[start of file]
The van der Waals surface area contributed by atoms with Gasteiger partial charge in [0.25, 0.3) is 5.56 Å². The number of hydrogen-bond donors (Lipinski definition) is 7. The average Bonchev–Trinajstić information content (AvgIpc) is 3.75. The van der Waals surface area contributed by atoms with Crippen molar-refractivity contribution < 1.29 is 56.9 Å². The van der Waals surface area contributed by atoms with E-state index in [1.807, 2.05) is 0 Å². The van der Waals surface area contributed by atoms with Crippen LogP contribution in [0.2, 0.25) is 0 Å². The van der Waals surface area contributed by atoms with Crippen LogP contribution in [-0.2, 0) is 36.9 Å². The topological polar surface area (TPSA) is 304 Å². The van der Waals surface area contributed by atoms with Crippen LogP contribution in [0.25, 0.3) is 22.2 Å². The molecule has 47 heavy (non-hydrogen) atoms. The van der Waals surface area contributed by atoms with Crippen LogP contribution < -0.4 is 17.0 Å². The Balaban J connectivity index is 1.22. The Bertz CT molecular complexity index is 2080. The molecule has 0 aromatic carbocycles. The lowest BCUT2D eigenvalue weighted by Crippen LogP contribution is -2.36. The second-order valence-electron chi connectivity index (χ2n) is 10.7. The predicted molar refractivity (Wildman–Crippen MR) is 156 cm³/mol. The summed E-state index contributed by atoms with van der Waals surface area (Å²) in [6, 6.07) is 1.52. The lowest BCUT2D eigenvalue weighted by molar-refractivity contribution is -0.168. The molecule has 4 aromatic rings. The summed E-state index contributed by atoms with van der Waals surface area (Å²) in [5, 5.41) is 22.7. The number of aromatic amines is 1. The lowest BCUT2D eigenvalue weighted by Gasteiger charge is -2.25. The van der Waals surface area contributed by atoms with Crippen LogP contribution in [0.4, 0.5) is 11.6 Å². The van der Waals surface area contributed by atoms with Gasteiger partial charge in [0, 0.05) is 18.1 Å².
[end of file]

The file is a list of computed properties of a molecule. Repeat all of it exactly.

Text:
The van der Waals surface area contributed by atoms with Gasteiger partial charge in [0.25, 0.3) is 5.56 Å². The number of hydrogen-bond donors (Lipinski definition) is 7. The average Bonchev–Trinajstić information content (AvgIpc) is 3.75. The van der Waals surface area contributed by atoms with Crippen molar-refractivity contribution < 1.29 is 56.9 Å². The van der Waals surface area contributed by atoms with E-state index in [1.807, 2.05) is 0 Å². The van der Waals surface area contributed by atoms with Crippen LogP contribution in [0.2, 0.25) is 0 Å². The van der Waals surface area contributed by atoms with Crippen LogP contribution in [-0.2, 0) is 36.9 Å². The topological polar surface area (TPSA) is 304 Å². The van der Waals surface area contributed by atoms with Crippen LogP contribution in [0.25, 0.3) is 22.2 Å². The molecule has 47 heavy (non-hydrogen) atoms. The van der Waals surface area contributed by atoms with Crippen LogP contribution < -0.4 is 17.0 Å². The Balaban J connectivity index is 1.22. The Bertz CT molecular complexity index is 2080. The molecule has 0 aromatic carbocycles. The lowest BCUT2D eigenvalue weighted by Crippen LogP contribution is -2.36. The second-order valence-electron chi connectivity index (χ2n) is 10.7. The predicted molar refractivity (Wildman–Crippen MR) is 156 cm³/mol. The summed E-state index contributed by atoms with van der Waals surface area (Å²) in [6, 6.07) is 1.52. The lowest BCUT2D eigenvalue weighted by molar-refractivity contribution is -0.168. The molecule has 4 aromatic rings. The summed E-state index contributed by atoms with van der Waals surface area (Å²) in [5, 5.41) is 22.7. The number of aromatic amines is 1. The lowest BCUT2D eigenvalue weighted by Gasteiger charge is -2.25. The van der Waals surface area contributed by atoms with Crippen LogP contribution in [0.4, 0.5) is 11.6 Å². The van der Waals surface area contributed by atoms with Gasteiger partial charge in [0, 0.05) is 18.1 Å².